I Love New York City. Oh Yeah. New York City II. III.



I Love New York City. Oh Yeah. New York City II. III.


The mission of the day was to hit one of my now-favorite diners in Brooklyn: Diner. I initially saw this place on one of Bourdain's shows, and from the first moment I saw this new-school interpretation of the traditional greasy spoon, I knew I had to chow down there. I'm not appropriately acquainted with the true history of Diner, but you can tell this place has stories to tell in its architecture; the floors look old, real old, the entryway is just a tiny little door - hardly even a logo on its facade. Inside, Diner feels like a mini-metallic hanger, you feel the commonalities with your average diner, only you feel a different air about the place: interesting looking kids run the place, with the same sort populating the tables and barstools.

This was the first introduction for each of us at Diner, and initially, when I saw the menu I was a little worried that I picked the wrong Diner; it had very simple selections with hardly a description: "sandwich," "salad," "burger" (at least I think it said burger on there). My lunch guests were Ashley and Darren (from 5B management) - I recall Darren looking at me and saying something along the lines of "are we at the right place? Should we maybe head somewhere else?" The location sure looked amazing, but were we possibly led astray into a different diner that wasn't Diner?When the waitress came by, she soon explained that the "sandwich" was in fact a giant fried chicken breast, served with greens, crisps, all nestled in bread; the soup was a white bean soup with far more ingredients than its modest monicker "soup" implied; there was a pig trotter "cake" with toast and jam; German brats with potato salad; and their "beer" was a Kulmbacher Pils. Quite unassuming titles if you ask me. Desert was to be their "pie": a lemon custard. So lo and behold - we were in the right place, and were about to get the good stuff. Each plate we shared - and each plate was something truly special.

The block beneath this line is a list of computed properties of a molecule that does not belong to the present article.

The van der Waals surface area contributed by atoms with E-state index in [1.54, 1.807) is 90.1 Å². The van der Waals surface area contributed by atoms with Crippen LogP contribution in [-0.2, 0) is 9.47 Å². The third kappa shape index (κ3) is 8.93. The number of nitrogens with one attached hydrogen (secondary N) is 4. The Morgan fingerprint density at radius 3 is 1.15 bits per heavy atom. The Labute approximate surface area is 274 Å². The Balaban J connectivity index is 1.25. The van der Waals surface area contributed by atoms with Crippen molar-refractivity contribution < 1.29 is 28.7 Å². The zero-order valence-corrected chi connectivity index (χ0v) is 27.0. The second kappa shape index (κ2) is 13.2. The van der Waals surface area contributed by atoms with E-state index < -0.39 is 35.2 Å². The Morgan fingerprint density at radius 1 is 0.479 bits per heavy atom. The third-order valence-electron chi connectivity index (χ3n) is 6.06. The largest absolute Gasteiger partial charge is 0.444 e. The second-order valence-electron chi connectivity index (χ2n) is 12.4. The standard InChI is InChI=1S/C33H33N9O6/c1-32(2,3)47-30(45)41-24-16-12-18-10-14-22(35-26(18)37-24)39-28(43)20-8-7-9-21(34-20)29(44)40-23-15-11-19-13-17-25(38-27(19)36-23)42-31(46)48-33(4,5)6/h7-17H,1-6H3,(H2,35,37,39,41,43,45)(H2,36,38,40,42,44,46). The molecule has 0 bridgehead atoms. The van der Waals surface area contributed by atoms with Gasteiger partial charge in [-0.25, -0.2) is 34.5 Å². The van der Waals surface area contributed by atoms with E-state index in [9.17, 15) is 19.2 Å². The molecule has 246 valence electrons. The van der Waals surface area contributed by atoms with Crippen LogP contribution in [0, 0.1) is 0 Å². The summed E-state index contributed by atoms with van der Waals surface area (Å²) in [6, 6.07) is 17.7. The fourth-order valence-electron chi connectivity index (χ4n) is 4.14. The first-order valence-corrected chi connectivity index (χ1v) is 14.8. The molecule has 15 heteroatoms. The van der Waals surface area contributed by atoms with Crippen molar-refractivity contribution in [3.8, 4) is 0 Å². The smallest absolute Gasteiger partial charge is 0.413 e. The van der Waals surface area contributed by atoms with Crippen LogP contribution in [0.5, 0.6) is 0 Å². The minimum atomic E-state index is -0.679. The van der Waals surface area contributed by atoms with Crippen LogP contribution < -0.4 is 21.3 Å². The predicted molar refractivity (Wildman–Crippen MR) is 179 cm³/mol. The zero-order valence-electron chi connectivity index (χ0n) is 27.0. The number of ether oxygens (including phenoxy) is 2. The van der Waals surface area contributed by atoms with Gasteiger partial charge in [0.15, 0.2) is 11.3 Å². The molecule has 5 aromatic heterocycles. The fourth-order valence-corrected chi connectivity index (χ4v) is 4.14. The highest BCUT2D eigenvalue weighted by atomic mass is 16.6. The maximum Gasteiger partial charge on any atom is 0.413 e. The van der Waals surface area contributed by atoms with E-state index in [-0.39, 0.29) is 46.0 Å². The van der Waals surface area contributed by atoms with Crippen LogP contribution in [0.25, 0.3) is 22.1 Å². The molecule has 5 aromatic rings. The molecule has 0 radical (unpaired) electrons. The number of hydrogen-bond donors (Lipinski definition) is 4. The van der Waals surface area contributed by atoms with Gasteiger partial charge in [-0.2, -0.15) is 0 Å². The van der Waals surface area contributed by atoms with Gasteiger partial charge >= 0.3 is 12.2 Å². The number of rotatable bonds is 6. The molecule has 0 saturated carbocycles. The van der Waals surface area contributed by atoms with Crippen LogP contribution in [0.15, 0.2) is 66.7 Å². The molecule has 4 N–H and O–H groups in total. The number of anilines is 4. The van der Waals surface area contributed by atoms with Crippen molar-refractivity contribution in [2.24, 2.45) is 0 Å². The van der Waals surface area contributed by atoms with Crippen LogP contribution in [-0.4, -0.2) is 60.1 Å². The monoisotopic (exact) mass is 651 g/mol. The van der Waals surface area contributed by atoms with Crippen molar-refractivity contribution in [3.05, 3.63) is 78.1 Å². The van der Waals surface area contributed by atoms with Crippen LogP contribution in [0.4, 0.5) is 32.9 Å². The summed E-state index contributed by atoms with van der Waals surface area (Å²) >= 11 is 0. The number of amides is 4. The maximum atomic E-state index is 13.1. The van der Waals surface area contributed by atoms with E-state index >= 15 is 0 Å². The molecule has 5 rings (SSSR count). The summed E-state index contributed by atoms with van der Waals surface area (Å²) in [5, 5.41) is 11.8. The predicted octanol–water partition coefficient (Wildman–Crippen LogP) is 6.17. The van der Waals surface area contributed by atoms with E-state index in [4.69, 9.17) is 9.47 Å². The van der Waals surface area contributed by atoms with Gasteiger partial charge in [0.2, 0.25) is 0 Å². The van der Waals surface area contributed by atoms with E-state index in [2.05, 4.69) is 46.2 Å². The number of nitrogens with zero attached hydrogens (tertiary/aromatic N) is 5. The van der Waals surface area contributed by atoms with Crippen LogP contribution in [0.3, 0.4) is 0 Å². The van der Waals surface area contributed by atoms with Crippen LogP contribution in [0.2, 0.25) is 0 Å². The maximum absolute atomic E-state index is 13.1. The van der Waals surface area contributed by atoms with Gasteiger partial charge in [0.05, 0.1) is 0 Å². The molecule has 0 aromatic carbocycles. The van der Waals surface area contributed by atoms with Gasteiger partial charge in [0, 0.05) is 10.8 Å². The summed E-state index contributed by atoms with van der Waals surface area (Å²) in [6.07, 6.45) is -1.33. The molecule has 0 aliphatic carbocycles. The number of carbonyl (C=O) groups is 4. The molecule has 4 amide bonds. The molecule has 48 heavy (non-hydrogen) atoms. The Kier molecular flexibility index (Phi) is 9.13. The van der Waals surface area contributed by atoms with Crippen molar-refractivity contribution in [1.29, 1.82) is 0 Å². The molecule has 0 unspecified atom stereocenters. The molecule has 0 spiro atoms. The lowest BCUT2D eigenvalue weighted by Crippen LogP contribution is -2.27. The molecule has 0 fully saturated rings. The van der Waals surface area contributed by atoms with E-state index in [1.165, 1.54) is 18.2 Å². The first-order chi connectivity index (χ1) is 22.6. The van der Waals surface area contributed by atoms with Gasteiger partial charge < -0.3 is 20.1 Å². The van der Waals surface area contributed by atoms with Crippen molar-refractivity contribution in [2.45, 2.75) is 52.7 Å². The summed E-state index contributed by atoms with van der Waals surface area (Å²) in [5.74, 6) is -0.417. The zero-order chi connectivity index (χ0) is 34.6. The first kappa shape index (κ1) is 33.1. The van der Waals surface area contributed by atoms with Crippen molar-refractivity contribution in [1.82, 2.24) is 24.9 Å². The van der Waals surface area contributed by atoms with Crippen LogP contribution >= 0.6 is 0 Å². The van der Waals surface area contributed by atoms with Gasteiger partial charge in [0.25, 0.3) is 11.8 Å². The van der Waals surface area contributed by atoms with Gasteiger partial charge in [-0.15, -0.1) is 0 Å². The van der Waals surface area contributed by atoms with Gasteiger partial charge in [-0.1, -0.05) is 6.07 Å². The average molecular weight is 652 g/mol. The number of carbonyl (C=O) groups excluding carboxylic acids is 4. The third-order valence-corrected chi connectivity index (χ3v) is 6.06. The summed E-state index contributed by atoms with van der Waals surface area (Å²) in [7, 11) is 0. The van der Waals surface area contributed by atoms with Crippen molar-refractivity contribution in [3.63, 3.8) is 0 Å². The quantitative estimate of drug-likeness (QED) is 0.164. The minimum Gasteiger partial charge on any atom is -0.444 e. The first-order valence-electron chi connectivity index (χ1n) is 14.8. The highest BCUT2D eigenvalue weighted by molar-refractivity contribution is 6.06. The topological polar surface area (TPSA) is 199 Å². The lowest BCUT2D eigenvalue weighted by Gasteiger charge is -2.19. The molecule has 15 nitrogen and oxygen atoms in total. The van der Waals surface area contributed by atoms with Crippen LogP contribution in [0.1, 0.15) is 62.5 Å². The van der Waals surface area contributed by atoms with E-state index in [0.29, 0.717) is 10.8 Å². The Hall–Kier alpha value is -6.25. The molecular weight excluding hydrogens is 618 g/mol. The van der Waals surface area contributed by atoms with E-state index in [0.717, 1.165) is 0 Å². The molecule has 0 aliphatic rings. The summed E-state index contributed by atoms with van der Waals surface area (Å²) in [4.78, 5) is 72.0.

That's what I love about Brooklyn: take Diner for example… I feel if one were to not know that places with this much rugged "character" pump out some of the best things you can eat - they would assume this couldn't possibly be such a high-level spot for food; however, I'll take this kind of eating over anything. Does this fall in the New American range or title? Maybe not. Can you call it modern? I don't think it quite fits… it just sorta is. I'm finding more and more places like this around the globe: unassuming, maybe slightly renovated or simply just all-original-parts kind of thing (and not renovated, just it-is-what-is-kinda-joint), interesting looking (in the sense they're not the adorned in fancy work-gear) young people, real people working the tables and the knives.

All people deserve to eat wonderfully prepared, interesting food, from great sources, made by people who really give a damn; and a place like Diner sums that vibe up: it ain't fancy, it ain't exclusive for stuffy-types, it's its own unique thing; it's affordable, it's real, and it's filled with real people.

Have I mentioned I love these kind of places? 

I Love New York City. Oh Yeah. New York City II. II.


I Love New York City. Oh Yeah. New York City II. II.